This final ruling by the Federal Aviation Administration (FAA) requires all authorized Part 121 air carriers to create and put into place a safety management system (SMS).
The rule came into effect on March 9th, 2015 and requires Part 121 Air Carriers to begin the process of planning and implementing an SMS. Within six months of the date, air carriers will need to submit their implementation plan to the FAA; then within three years of the same date, have it operating.
The FAA put this ruling into place as part of a concerted effort to improve the safety of air transportation and change the industry’s reactive attitude towards safety into a proactive one.
According to the FAA, the commercial air carrier accident rate has decreased by a great amount in the United States over the past decade – but the FAA discovered a trend of what could have been preventable hazards and accidents. Spurred on by this, part 121 air carrier’s must submit an implementation plan within six months of the final ruling, and implement the SMS proposed by the end of this three-year period.
What goes into a Safety Management System?:
The Safety Management System must have the four major components: safety policy, safety risk management, safety assurance, and safety promotion. These four parts must be fulfilled in order to have a functioning and proper SMS.
Safety Policy requires the air carrier to define safety objectives and commit towards reaching them. It also calls for the designation of an accountable executive who is responsible for the safety performance and management of its operations. This executive and a sufficient management staff will be responsible for the organization, integration, implementation and maintenance of the safety management system.
The safety risk management component is fairly straightforward. It requires air carriers to develop a process of analyzing existing and potential systems, and identify hazards that might impact operations. Once they’re identified, the risk and the possibility is analyzed to determine if it’s an acceptable safety risk or not. If it is not, then methods of risk control must be implemented.
Safety assurance is the method through which “the air carrier will develop and implement processes to monitor the safety performance of its aviation operations,” according to the FAA. It is designed to be a way to monitor and audit operational processes, investigate incidents and accidents, and allow for confidential reporting of hazards and new safety improvements.
Safety promotion is the training of employees and managers to develop the tools needed to communicate necessary safety information. Involvement of employees is vital to the success of an air carrier’s safety management system. Employees must know their responsibilities and duties, and be trained in everything relevant to the safety performance of the air carrier. They must also be made aware of any information resulting from various safety management system analyzes.
The cost of implementing the rule is estimated to be $135.1 million dollars over ten years, but the benefits could be anywhere from $104.9 to $241.9 million dollars across the decade. The benefits depend heavily on the mitigation costs, but they are difficult to quantify.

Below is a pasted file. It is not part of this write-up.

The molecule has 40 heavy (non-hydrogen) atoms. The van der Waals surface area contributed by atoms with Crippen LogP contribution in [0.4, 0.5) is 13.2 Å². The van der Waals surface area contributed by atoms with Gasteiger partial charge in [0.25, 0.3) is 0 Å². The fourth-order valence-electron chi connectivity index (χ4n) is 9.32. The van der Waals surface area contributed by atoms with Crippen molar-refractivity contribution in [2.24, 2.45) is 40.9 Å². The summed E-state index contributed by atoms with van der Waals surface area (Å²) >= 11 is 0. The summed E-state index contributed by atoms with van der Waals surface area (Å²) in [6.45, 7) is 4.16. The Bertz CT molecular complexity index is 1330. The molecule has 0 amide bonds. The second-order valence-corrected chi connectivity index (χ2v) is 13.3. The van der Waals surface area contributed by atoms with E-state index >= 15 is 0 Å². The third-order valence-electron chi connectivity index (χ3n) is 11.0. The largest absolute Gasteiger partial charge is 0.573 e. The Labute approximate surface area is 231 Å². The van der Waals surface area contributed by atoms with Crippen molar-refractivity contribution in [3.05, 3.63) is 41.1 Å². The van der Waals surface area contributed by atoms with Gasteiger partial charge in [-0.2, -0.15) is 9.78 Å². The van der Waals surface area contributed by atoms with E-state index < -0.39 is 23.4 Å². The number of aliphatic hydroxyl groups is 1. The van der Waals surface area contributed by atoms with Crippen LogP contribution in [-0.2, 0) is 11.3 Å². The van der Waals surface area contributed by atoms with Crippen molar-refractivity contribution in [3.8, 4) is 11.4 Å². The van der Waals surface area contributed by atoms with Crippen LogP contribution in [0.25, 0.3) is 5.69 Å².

The FAA has adopted the final rule with a number of minor modifications based on comments. Some of the important changes are as follows:
Scalability was addressed – though the rule was not limited as suggested. The FAA recognized the impact that the rule could make on small businesses. The FAA designed the requirements to be applicable to all air carriers, making sure that all sizes, scopes, complexities and types were covered. 14 CFR 5.3 was revised in order to fit these changes.
A number of entities asserted that the rule was too broad and would reach beyond the Federal Aviation Administration’s oversight authority. Commenters suggested that the rule be revised in such a way to limit SMS to areas that would only directly affect aviation activities. The FAA took the comments into account and limited it as such.
The FAA acknowledged that some airports may only use their safety management systems on the narrow range where it is required, and others may expand it beyond that. If an air carrier decides to expand, the FAA will continue to only oversee SMS related activities in accordance with the provision.
Protection of Information under FOIA:
Sixteen organizations raised concerns about SMS data not being protected from disclosure under the Freedom of Information Act. The consequence would be that the Federal Aviation Administration’s oversight would be compromised because of the lack of data being submitted to them. Commenters said that the protection of data is vital to ensuring the free-flow of information with the FAA.
The FAA noted that there are already protections afforded to voluntarily submitted reports, data and such under Public Law 112-95 (the FAA Modernization and Reform Act of 2012) – as long as it has been produced or collected to develop and implement a safety management system.
The FAA was asked to publish its plan for compliance and enforcement. The FAA stated that each SMS would be uniquely designed to meet the needs and wants of each air carrier. Determining compliance will depend on what is needed in each case – meaning discretion will be exercised in deciding how to enact enforcement.
The FAA also acknowledged that a fundamental concept of safety management system is for the air carriers to identify and correct their own noncompliance – which is not a new concept with FAA policy.
There are many more items that were discussed and addressed in the comments and by the FAA – so if these are of interest or affect you, read on in the full final ruling on the topic issued by the FAA here. (January 2015)